By Joyce Carol Oates. Ecco.
428 pages. $26.95
By Nona Nelson
How much does the past control our future? Can sheer force of will overcome adversity, and can a new identity be forged despite haunting memories?
Joyce Carol Oates takes on these themes in her latest novel, “Mudwoman,” a grim tale of a woman who, in the fall of 2002, ascends to the top level of her profession only to find her psyche shattered by self-doubt and repressed childhood trauma.
Meredith Ruth Neukirchen, called M.R. through most of the book, is the first woman to become president of an Ivy League university. (Although never specifically named, “the University” in New Jersey is clearly Oates’ own employer, Princeton.)
Raised by Quakers and an avowed pacifist, M.R. is deeply troubled by the war in Afghanistan and the impending invasion of Iraq. Despite being urged by advisers to remain neutral and thus not offend more conservative trustees and donors, she intends to proclaim her political views about war, the Bush administration and the Patriot Act at a biting speech at an academic conference hosted at Cornell University.
But something happens in the hours leading up to her keynote address, and M.R. finds herself driving in a fugue state to upstate New York — to mudflats that seem to suck her in physically and psychologically.
Told in alternating chapters, we learn the story of Mudgirl, a sexually abused child whose own mother attempted to murder her by suffocating her in those mudflats, and Mudwoman, the career academic whose grip on reality becomes increasingly strained as she navigates her way through the all-consuming job of running a prestigious university.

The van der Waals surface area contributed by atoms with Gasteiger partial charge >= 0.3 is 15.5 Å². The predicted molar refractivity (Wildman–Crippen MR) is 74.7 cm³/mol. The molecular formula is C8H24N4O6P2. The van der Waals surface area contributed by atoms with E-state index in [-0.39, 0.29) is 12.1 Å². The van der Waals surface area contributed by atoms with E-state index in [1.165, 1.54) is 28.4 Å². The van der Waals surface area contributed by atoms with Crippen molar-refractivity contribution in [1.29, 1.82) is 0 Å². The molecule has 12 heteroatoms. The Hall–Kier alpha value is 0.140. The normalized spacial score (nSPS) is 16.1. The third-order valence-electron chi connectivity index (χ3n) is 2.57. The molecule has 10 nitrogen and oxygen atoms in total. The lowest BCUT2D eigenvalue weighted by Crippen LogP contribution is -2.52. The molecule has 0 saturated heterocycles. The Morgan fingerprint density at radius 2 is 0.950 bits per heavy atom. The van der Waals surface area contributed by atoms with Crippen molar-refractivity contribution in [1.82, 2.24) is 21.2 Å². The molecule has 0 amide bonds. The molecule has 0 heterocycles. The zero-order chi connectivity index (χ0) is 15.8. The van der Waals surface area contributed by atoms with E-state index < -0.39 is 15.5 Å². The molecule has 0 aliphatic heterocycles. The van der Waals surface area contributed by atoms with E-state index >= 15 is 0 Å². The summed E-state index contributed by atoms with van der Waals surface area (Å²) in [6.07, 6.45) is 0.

From the day she was rescued from the fate her deranged mother planned for her, M.R. has never been honest about who she really is. Always striving to please and driven by an intense work ethic, she overachieves at almost every endeavor. Success in her personal relationships, however, is always elusive for the abandoned girl.
She understandably fails to bond with her dysfunctional and emotionally abusive foster family, but she also cannot fit into the mold her sweet-but-smothering adoptive parents cast for her as the replacement of a daughter they lost years earlier.
As a woman, she finds attempts at intimacy fare only slightly better. Convinced she is unattractive and undesirable, she has only limited interactions with men. She does, however, maintain a near 20-year affair with an older, married Harvard astronomy professor who is never emotionally available to her.
As she assumes her duties as university president, M.R. finds living alone in the university president’s house to be cold and lonely. She perceives insubordination, insult and even threats of violence from staff, faculty and students. Fellow drivers on the road are terrifying to her. She is in perpetual peril, and the reader is left to wonder which, if any, of the brutal accidents and assaults, described in grisly detail by the author, are real or merely imagined by the protagonist.
The story is consuming and disturbing. The writing is both harsh and lyrical. Oates’ odd use of punctuation is intended to lend inflection to the narrative, but it can also be somewhat annoying.
Subplots about a mentally ill, ultraconservative student at M.R.’s very liberal college and her refusal of a sizable corporate donation on moral grounds languish through the book and seem distracting.
The compelling story here is about the woman who doesn’t really know herself. She is frightened, emotionally and mentally adrift in a world where she both diligently tries to meet all her obligations and simultaneously rails against everything that is expected of her.
The time setting of the novel is clearly no coincidence. The terrorist attacks of 9/11 did more than claim thousands of innocent lives. The cold-blooded acts of violence that day begat a wave of paranoia that, some would argue, changed our collective consciousness and threatened our identity as a nation.
In this analogy of post-9/11 America, Oates paints a vivid portrait of fear that tests the limits of strength and resilience.